Now, anytime I find myself in a contentious situation, my instinct is to rely on analogy. Like when I wanted to discuss the casual way people discuss rape. It’s a rhetorical tool that allows people to agree with you for a little while. It keeps the conversation open. So I tried to make an analogy, but realized as I spoke that this rhetorical strategy fails when it comes to this word. This wasn’t my first time realizing n***** has no analogous word, just the first time I had ever found myself embodying through rhetoric the idea that it did. It was really weird. It was like an argument switch had been flipped in my brain to the exclusion of the actual content of the argument being made. I was listening to the system of racism come out of my own mouth even as I was trying to fight it. Then I tried to find some other way of approaching this subject that did not involve me attacking or running away from the colleagues in my office.
I pointed towards puppies. I derailed. I still am the worst of white folks.
Why did I derail? Cowardice. It’s that simple. I am afraid that by doing so I will lose my job. I work at a place that implicitly, and at times explicitly, supports racism. I have no hope that a confrontation between myself and tenured colleagues over racism would go my way.
In a class this summer, someone brought-up the flying of the confederate flag. There was one black student in the room. There were no black teachers. The teachers and everyone else in the room cited the flying of the flag as an act of free speech. The removal of the flag was an attack on free speech. The black kid never spoke. The black kid was brought to tears. No one, especially the teachers in the room, gave a shit about that black kid or the hostile learning environment they were creating for him.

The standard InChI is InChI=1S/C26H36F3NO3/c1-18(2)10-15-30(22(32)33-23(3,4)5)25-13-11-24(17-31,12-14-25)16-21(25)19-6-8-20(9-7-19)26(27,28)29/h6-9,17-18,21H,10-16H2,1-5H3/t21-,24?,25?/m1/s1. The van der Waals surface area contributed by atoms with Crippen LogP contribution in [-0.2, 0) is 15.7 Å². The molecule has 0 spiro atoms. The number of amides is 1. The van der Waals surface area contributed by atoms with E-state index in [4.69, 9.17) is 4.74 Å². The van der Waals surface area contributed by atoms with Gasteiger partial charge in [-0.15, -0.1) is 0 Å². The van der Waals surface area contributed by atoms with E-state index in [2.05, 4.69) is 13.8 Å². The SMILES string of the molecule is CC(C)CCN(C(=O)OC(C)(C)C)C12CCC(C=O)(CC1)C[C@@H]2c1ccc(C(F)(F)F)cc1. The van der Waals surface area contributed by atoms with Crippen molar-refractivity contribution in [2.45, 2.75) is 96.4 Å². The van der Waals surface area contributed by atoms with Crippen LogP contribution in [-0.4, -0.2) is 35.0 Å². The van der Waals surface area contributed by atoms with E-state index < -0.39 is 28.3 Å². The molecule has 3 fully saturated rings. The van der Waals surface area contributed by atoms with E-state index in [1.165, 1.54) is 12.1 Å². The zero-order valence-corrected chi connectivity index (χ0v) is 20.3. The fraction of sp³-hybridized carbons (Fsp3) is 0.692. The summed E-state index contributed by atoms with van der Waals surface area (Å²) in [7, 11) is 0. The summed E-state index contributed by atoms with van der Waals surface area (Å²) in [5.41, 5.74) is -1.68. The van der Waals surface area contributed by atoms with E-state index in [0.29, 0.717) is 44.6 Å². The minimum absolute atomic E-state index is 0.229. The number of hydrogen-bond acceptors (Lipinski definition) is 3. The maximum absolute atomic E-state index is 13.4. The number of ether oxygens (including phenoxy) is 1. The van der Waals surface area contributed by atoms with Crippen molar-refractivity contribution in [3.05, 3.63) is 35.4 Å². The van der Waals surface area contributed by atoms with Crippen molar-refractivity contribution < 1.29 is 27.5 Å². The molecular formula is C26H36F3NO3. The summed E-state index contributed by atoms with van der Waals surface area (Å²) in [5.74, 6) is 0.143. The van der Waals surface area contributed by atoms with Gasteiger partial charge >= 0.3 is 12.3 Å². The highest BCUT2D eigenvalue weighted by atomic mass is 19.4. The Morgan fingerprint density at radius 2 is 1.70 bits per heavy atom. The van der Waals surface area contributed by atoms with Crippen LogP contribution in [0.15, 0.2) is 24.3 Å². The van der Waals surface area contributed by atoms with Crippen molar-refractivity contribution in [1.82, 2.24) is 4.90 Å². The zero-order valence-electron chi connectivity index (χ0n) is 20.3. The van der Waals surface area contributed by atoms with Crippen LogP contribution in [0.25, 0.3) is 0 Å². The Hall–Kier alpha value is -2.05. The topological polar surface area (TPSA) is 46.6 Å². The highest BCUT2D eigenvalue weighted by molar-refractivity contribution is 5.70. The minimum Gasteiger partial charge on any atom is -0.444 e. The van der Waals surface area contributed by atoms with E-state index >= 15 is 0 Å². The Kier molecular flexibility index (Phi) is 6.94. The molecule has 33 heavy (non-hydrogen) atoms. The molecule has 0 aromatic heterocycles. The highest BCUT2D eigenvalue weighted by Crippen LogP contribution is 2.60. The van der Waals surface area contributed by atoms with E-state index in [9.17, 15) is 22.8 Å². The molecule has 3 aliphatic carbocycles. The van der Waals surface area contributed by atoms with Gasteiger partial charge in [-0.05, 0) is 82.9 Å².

Or how about the “training” that was part of my faculty development this summer, one where they brought the (white) school lawyer in to discuss race. The conversation did not center on creating safe learning environments for marginalized students or ways to recognize our own enactment of the racist policies or procedures embedded in academia. The entire conversation was about protecting racist white students from legal action and making certain racist white students can get jobs in the future by understanding that their racist language isn’t “professional.” At the break I said I wasn’t actually all that dedicated to making certain racists get jobs, that I am, in fact, perfectly okay with racists being excluded from the workforce entirely. This comment was not met with approval.
I’m afraid if I say anything about the racism of my colleagues, I will lose my job. Writing this, in fact, probably guarantees that I will. But writing this is also my way of trying to make certain my greatest fear isn’t realized.
What I fear more than losing my job is that I am going to put my head down and get through the last few weeks of class by not saying or doing anything. And then I’ll keep my head down and get through the next semester by not saying or doing anything. And then I’ll get through the next thirty years by staring at the floor in silence.
So I wrote this. I published this. This is me holding myself publicly accountable. This is me maybe losing my job.
This is me doing my best to lift my head.
Image by Suzanne Viktor